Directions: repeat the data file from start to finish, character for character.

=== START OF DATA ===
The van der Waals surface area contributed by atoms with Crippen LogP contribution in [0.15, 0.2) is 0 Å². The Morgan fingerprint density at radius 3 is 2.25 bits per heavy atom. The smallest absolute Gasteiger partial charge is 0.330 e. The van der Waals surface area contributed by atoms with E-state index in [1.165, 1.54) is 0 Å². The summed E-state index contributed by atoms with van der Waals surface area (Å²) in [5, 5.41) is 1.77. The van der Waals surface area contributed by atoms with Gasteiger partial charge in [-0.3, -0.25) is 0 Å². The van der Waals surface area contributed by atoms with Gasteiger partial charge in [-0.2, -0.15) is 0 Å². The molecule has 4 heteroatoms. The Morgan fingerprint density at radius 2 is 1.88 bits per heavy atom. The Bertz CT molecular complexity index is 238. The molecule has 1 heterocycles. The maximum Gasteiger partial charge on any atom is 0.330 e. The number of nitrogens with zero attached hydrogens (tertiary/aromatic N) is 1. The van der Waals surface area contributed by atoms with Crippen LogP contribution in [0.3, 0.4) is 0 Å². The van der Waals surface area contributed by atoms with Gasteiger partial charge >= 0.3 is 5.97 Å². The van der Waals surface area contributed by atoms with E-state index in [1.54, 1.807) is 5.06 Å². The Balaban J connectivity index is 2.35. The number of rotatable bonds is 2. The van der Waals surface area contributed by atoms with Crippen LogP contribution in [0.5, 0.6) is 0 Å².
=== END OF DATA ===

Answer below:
The van der Waals surface area contributed by atoms with Crippen LogP contribution in [0.15, 0.2) is 0 Å². The Morgan fingerprint density at radius 3 is 2.25 bits per heavy atom. The smallest absolute Gasteiger partial charge is 0.330 e. The van der Waals surface area contributed by atoms with E-state index in [1.165, 1.54) is 0 Å². The summed E-state index contributed by atoms with van der Waals surface area (Å²) in [5, 5.41) is 1.77. The van der Waals surface area contributed by atoms with Gasteiger partial charge in [-0.3, -0.25) is 0 Å². The van der Waals surface area contributed by atoms with Gasteiger partial charge in [-0.2, -0.15) is 0 Å². The molecule has 4 heteroatoms. The Morgan fingerprint density at radius 2 is 1.88 bits per heavy atom. The Bertz CT molecular complexity index is 238. The molecule has 1 heterocycles. The maximum Gasteiger partial charge on any atom is 0.330 e. The number of nitrogens with zero attached hydrogens (tertiary/aromatic N) is 1. The van der Waals surface area contributed by atoms with Crippen LogP contribution in [0.3, 0.4) is 0 Å². The van der Waals surface area contributed by atoms with Gasteiger partial charge >= 0.3 is 5.97 Å². The van der Waals surface area contributed by atoms with E-state index in [1.54, 1.807) is 5.06 Å². The Balaban J connectivity index is 2.35. The number of rotatable bonds is 2. The van der Waals surface area contributed by atoms with Crippen LogP contribution in [0.5, 0.6) is 0 Å².